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Epitope-optimization creates highly immunogenic alpha fetoprotein antigen to break immune tolerance and potently activates CD8 T cells to prevents autochthonous hepatocellular carcinoma
  1. Yuan Hong1,
  2. Yibing Peng1,
  3. Sheng Z Guo3,
  4. Junfeng Pang1,
  5. Jose Guevara-patino2,
  6. David H Munn1,
  7. Nahid Mivechi1,
  8. David Bartlett3 and
  9. Yukai He1
  1. Aff1 grid.410427.40000000419370183Cancer CenterGeorgia Regents University Augusta GA USA
  2. Aff2 grid.164971.c0000000109456408SurgeryLoyola University Chicago IL USA
  3. Aff3 grid.21925.3d0000000419369000SurgeryUniversity of Pittsburgh Pittsburgh PA USA

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Meeting abstracts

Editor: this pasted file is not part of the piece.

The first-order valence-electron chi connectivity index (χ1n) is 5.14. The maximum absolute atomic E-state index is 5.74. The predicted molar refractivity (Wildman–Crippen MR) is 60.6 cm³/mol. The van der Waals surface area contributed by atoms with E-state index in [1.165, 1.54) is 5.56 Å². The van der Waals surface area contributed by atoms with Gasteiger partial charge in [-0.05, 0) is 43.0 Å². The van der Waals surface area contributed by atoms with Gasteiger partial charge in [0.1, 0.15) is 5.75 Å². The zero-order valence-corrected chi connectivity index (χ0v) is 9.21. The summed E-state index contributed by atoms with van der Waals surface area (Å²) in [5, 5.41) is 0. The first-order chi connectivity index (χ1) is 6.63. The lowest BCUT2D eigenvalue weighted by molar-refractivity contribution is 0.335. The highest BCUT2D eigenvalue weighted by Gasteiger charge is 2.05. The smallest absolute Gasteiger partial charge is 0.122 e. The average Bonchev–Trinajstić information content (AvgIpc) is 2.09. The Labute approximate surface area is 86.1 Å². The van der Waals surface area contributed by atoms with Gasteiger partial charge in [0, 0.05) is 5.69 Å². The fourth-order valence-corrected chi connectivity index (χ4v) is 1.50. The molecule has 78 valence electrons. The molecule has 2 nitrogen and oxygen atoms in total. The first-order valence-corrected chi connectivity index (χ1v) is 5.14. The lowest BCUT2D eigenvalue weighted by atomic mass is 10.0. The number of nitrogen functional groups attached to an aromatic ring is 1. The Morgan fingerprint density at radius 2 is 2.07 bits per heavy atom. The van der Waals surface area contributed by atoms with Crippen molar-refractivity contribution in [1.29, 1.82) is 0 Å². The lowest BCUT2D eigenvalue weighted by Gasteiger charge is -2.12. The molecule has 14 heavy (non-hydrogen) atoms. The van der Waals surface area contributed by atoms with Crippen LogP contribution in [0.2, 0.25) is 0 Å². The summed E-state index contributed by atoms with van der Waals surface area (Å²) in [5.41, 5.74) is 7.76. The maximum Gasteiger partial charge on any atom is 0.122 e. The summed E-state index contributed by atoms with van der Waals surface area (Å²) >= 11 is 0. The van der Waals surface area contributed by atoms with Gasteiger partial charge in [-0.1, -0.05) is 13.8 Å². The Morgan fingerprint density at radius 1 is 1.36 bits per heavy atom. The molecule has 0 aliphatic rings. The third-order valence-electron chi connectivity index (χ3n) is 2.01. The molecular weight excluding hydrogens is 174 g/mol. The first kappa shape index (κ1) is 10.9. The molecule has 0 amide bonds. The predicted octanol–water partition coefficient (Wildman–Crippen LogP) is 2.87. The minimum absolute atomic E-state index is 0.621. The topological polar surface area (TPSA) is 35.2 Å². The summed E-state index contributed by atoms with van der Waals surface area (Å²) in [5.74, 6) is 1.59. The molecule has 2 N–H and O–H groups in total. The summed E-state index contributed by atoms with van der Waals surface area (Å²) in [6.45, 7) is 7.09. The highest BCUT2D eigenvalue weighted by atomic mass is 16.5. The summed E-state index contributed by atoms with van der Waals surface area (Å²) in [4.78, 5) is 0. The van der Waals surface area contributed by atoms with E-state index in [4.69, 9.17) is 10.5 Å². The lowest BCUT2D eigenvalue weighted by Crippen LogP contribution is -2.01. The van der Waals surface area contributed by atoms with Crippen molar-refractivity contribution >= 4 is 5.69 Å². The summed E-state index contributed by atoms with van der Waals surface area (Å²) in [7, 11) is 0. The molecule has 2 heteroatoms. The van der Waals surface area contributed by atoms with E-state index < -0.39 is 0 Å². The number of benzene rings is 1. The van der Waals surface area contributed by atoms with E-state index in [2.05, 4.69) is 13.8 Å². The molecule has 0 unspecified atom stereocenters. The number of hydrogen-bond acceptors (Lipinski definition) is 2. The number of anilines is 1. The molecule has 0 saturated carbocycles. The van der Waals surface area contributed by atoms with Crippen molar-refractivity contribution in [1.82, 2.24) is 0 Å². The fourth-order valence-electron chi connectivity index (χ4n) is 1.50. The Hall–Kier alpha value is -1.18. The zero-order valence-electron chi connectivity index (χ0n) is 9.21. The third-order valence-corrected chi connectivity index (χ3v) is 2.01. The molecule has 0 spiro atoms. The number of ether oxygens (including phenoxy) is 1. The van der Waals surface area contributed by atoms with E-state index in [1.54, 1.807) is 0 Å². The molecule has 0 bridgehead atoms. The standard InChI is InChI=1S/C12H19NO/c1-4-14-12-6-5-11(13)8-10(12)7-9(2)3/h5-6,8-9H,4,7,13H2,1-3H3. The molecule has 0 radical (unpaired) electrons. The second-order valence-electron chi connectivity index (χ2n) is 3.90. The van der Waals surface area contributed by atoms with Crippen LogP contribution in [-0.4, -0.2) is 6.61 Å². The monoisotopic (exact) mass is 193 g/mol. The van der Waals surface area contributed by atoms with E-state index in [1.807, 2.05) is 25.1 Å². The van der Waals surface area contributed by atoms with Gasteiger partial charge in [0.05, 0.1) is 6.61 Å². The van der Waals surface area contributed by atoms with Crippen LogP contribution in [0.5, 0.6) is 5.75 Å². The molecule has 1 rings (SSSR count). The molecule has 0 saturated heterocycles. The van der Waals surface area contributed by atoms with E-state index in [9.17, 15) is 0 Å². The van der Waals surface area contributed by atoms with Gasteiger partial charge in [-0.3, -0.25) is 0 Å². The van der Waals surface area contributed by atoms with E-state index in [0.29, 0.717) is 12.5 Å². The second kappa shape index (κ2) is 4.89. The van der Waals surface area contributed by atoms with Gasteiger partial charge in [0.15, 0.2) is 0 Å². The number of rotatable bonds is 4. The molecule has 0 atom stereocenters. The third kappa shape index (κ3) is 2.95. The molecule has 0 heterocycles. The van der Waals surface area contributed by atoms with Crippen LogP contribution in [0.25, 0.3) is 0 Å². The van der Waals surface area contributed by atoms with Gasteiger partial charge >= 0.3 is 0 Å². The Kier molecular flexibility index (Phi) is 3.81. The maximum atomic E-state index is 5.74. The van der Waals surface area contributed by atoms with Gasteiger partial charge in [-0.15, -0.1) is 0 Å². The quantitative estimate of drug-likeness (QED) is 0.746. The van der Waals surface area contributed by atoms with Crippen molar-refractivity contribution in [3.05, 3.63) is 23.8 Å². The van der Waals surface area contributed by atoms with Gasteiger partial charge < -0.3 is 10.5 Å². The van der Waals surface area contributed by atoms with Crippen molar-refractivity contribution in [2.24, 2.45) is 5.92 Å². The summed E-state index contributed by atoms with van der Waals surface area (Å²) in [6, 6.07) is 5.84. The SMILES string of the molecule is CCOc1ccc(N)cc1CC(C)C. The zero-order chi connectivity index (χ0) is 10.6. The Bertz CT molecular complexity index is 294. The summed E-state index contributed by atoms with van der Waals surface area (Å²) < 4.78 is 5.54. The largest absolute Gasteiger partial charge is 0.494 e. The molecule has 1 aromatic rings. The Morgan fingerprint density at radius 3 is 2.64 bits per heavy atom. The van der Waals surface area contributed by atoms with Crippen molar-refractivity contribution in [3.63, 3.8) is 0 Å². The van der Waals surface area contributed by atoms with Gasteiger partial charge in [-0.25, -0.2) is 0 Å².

In this study, we investigated whether mouse alpha fetoprotein (mAFP), the shared self/tumor antigen of hepatocellular carcinoma (HCC), could be rationally engineered to create effective vaccine to break tolerance and potently activate CD8 T cells to prevent clinically-relevant carcinogen-induced autochthonous HCC. We found that the computer-guided epitope-optimization created optimized opt-mAFP and that immunization with lentivector (lv) expressing opt-mAFP, but not wt-mAFP, potently activated CD8 cells specific for three novel H-2b restricted CD8 epitopes, which cross-recognized wt-mAFP epitopes naturally processed and presented by wt-mAFP+ tumor cells. Immunization with opt-mAFP-lv, but not wt-mAFP-lv, completely protected mice from wt-mAFP+ tumor challenge and effectively prevented carcinogen-induced autochthonous HCC. Prime-boost with opt-mAFP-lv and vaccinia vector opt-mAFP-vv significantly increased the wt-mAFP-specific CD8 T cells that were highly responsive to emerging HCC tumor cells in the liver, enhancing prevention of autochthonous HCC. Our data demonstrate that epitope-optimization creates immunogenic opt-mAFP that is able to break tolerance and activate potent CD8 responses, which can cross-recognize wt-mAFP peptides, but also recognize and kill mAFP+ tumor cells. Our study provides a practical roadmap to develop effective human vaccines that should have a better chance of success than the current human HCC vaccines based on native wt-AFP.